Are you talking to your kids about money?

by Chad Butnari

Are you talking to your kids about money? If so, are you being intentional about your messaging?

A couple of weeks ago my wife and I were having a discussion about money. If I’m being honest, it was more of a light argument about spending. I can’t remember the exact details, but I was saying we shouldn’t buy something, and she was arguing we should. My wife and I have a tendency to disagree about what is important at times. I then said something like, “we don’t have money for that.” These are pretty typical discussions in our household (as I’m sure in many others) so I didn’t think much of it until my 6-year-old daughter Olivia said, “Daddy are we out of money?”

She was genuinely concerned. I didn’t even realize she was listening as she was in the other room playing with her toys. I quickly explained to her that we did have money, Mommy and I just had a disagreement about whether we should buy something. It ended up being a good teaching moment, but it also taught me a lesson. Kids really listen. They may not listen when you ask them to clean up their mess or have a bath, but they sure hear the stuff you don’t necessarily want them to!

This small incident really got me thinking about educating kids around money. I think many people wait way too long to have these conversations with their kids. Many people think that young kids can’t understand money yet, so wait until they are older. I think this is a big problem. You see, in addition to speaking with our clients, we have the opportunity to meet with many of our clients’ children about money as well. We have conversations with them around mortgages, taxes, RRSP’s vs. TFSA’s, and investments. Don’t get me wrong, these are important concepts to understand as one progresses in their financial journey, but the core building blocks are much more basic and tend to come much earlier in life.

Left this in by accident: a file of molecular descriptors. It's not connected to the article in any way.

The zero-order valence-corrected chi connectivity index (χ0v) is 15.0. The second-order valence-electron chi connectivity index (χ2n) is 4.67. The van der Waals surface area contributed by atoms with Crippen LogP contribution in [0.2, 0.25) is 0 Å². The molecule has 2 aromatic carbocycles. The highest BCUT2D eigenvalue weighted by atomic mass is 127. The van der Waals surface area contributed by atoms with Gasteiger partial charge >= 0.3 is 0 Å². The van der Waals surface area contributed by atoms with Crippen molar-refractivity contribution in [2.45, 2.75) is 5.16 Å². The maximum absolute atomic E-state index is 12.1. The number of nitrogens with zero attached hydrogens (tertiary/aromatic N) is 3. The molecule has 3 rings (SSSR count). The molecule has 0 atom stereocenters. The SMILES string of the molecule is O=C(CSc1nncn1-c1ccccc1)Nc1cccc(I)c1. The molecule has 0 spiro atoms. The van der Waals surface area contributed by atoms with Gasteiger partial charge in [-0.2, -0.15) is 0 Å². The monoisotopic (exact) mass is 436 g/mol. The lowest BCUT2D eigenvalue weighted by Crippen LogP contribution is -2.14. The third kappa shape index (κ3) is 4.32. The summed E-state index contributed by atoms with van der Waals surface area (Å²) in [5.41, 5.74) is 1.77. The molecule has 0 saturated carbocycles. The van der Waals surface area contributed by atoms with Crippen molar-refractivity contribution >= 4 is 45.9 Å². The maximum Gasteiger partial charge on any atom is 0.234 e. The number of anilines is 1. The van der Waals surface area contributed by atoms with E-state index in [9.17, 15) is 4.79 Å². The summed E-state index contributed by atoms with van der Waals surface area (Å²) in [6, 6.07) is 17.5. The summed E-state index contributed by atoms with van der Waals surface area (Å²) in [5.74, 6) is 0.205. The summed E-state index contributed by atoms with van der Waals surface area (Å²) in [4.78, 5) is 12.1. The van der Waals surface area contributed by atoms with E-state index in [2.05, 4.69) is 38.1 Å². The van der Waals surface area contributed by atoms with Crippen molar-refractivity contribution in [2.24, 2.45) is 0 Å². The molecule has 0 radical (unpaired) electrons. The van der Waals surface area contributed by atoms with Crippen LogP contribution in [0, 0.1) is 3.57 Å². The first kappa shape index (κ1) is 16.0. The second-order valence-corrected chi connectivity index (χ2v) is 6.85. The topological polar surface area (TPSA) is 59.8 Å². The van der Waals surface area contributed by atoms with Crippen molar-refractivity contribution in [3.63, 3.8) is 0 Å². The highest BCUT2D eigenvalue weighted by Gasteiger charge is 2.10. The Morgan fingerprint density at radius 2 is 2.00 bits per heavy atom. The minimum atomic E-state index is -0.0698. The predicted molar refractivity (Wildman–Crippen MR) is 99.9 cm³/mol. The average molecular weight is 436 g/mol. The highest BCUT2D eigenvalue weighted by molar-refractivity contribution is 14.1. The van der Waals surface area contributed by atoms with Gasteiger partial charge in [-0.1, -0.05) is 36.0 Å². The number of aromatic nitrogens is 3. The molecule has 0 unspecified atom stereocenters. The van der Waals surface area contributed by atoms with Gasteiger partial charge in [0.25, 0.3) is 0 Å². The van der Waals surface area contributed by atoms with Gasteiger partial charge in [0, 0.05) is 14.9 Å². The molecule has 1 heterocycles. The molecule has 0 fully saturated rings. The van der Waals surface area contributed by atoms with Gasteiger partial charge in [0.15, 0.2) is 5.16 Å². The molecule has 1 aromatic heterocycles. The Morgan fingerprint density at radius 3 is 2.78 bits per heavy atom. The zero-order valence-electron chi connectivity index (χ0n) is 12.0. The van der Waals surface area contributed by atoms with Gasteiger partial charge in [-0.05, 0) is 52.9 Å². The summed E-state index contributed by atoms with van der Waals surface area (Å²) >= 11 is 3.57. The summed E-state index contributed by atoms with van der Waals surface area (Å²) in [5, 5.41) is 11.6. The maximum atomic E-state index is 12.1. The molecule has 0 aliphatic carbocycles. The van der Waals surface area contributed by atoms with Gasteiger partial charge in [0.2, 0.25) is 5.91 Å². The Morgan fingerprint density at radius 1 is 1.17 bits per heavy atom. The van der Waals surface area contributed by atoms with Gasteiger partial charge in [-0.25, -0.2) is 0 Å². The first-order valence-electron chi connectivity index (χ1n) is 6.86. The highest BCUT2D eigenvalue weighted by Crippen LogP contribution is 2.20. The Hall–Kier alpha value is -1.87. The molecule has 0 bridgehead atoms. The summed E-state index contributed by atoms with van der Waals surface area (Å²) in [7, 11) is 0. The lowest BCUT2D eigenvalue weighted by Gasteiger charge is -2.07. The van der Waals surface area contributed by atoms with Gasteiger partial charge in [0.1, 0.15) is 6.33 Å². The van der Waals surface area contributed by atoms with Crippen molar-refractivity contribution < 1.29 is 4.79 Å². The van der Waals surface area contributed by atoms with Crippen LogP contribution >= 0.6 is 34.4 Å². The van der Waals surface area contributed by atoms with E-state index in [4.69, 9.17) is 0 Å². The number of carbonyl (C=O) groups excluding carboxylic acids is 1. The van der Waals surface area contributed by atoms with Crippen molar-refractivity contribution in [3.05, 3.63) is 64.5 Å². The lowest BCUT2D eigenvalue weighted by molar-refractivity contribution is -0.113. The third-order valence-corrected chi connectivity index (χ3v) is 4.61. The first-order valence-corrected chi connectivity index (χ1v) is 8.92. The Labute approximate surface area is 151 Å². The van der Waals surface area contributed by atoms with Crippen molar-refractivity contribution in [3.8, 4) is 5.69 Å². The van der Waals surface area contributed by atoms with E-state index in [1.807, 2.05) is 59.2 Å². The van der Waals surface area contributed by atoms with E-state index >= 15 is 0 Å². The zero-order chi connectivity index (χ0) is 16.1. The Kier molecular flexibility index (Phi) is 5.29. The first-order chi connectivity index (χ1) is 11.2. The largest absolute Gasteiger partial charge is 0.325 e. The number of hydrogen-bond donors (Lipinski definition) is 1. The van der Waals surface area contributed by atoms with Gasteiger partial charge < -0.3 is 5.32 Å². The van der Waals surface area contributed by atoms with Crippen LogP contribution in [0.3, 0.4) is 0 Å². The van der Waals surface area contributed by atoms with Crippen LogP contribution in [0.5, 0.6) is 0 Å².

I’ve found that I can predict, with a high degree of confidence, which young adults will be financially successful later in life and which ones may struggle a bit. How can I tell? It’s very simple. If their parents are financially responsible, their kids probably will as well. How much they earn, where they live, what career they choose, are much less important indicators. I have seen plenty of young people manage to save substantial amounts of money making $40k per year while others making $120k per year struggle to put away anything.

I believe the financial education process starts young. Basic ideas like saving, being frugal, not allowing a young child to get anything they want, and establishing work ethic, are all extremely important lessons that can be established at a young age and will remain with the child for the rest of their lives. Although our education system is starting to talk about integrating some basic ideas about money into the high school curriculum, it’s not enough. As a result, it puts the onus on parents to teach their kids about money.

This can be challenging for a number of reasons. Maybe the parents aren’t confident with their own knowledge. Or maybe it’s simply a matter of time. Many parents are extremely busy today. Between packing lunches, helping with homework, and getting kids to their activities, life can get chaotic. But I would really encourage parents and grandparents to try to make time to talk to their kids or grandkids about money. This can be done in a variety of ways such as using stories or analogies to get the concept across.

Here are a few points that I believe are particularly important:

  1. Start early – This doesn’t mean when they graduate high school. Instead, this could start as early as 4 or 5 years old like in my daughters case.
  2. Discuss it often – Many ppl develop an uncomfortable relationship with money that stems from the fact that it is still a “taboo” subject. It shouldn’t be.
  3. Be aware of the discussions you are having around children – In my example above, I was not doing this, and this type of behaviour could have a negative impact on kids.
  4. Be as transparent as possible – You may not want to share every little detail, but as a rule transparency is much better than leaving kids to come up with their own assumptions.
  5. Develop habits – Instead of finding time to have a big, long conversation about money, just make it a habit to do on a regular basis. Maybe next time you go to the grocery store. Or a good opportunity may be when you pay a child for doing their chores.

Regardless of how you choose to have these conversations, the important thing is that you have them. It doesn’t have to be perfect, and you don’t have to know everything, just start. Kids are listening and they are picking things up. The question is, are they learning healthy habits around money or unhealthy ones?

What many people believe to be simple conversations about money, can be extremely impactful for kids. In fact, it may be the difference between lifelong financial success or, alternatively, financial struggles. I’ve seen both and believe me, it’s worth the effort.